It’s always stimulating to uncover similarities in different pieces of art– as long as you can feel that something more than plagiarism is involved! One of my first ever experiences came, as mentioned in an early Leaf Collecting post, when I saw the paintings of Andrew Wyeth and realised he dealt with similar people and places as did two other artists from different periods, the poet Robert Frost and the songwriter David Ackles.
When I heard Katrina Porteous reading part of her poem “Dunstanburgh” on BBC Radio 4 recently, I immediately remembered D. H. Lawrence’s poem “Bat”.
Porteous describes larks and swallows flying in the midsummer twilight in the north-east of England. The mood is eerie and almost supernatural as the viewer watches the “messengers from another shore” which act like “needles, blue-black arrows, ravelling breath-taking streamers of flight”.
Lindisfarne Castle, just along the Northumberland coast from Dunstanburgh Castle, which features in Katrina Porteous’ poem.
Lawrence’s narrator is in southern Europe, sitting on a terrace in Florence about 100 years ago, but he also has an acute sense of the gently shifting period between night and day and of birds creating a new landscape. “The world is taken by surprise” as he watches the swallows “with spools of dark thread sewing the shadows together”.
The “tired flower of Florence” on the “obscure Arno” , as D.H. Lawrence describes it in “Bat”.
While the narrator in Lawrence’s poem moves from an admiration of swallows to a revulsion towards bats, Porteous’ poem retains a tone of pleasure and wonder. Her birds are the “minstrels” which, evoking “gold, firelight, dancing”, help to bring the medieval ruins of Dunstanburgh castle temporarily back to midsummer life.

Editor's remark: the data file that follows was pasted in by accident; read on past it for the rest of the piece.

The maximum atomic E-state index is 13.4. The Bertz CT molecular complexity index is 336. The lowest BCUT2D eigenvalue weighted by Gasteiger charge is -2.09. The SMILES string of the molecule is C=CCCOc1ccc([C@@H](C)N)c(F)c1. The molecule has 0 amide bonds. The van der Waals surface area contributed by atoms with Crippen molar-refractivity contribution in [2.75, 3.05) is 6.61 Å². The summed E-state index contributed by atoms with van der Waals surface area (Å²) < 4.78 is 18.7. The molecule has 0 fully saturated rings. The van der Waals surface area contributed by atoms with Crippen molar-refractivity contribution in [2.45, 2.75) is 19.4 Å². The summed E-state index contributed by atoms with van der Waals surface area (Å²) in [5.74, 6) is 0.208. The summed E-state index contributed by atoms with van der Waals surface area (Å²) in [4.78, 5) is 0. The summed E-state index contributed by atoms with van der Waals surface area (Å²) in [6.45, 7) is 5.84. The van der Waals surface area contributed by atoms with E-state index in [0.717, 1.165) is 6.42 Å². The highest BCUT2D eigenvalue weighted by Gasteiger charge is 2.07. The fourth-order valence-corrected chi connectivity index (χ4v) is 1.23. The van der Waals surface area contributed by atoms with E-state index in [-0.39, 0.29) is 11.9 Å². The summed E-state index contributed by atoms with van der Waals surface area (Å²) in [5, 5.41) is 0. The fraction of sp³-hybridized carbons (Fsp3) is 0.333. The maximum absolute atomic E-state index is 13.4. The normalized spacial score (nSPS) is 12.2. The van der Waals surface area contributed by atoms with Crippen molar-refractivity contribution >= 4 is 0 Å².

Happy New 2016!
Two striking poems on the theme of the New Year, by two famous writers but of very different tones.
Alfred Tennyson’s “Ring Out Wild Bells” (I wonder if it was knowingly copied by George Harrison for his Christmas song “Ding Dong”?) calls for better behaviour, both public and private, during the next year. He envisages an end to “the feud of rich and poor”, “ancient forms of party strife”, “false pride in place and blood” and “civic slander”. At first it seems unusually political, until the last lines show that Tennyson believes such good conduct would merely be following the true Christian message of Christmas – “ring in the Christ that is to be”.
While, in Tennyson, it is the sound of bells which will signal this new movement to banish “coldness” and “darkness” and make social behaviour “nobler…sweeter…purer”, D.H.Lawrence’s “New Year’s Eve” focuses on the sight of light, fire, which dispels “great black night”.
Lawrence’s poem, like Tennyson’s, is an exhortation to change behaviour, but more private and personal, to share in love and physical pleasure. “There are only two things now”- the outside night and the inside fire – and “we (are) the two ripe pips” between those elemental forces, so “take off your things…”
In 2016, should our resolution be collective or personal, deal with spiritual or physical needs, be a long-term plan or immediate action? Whose recommendations are more pertinent?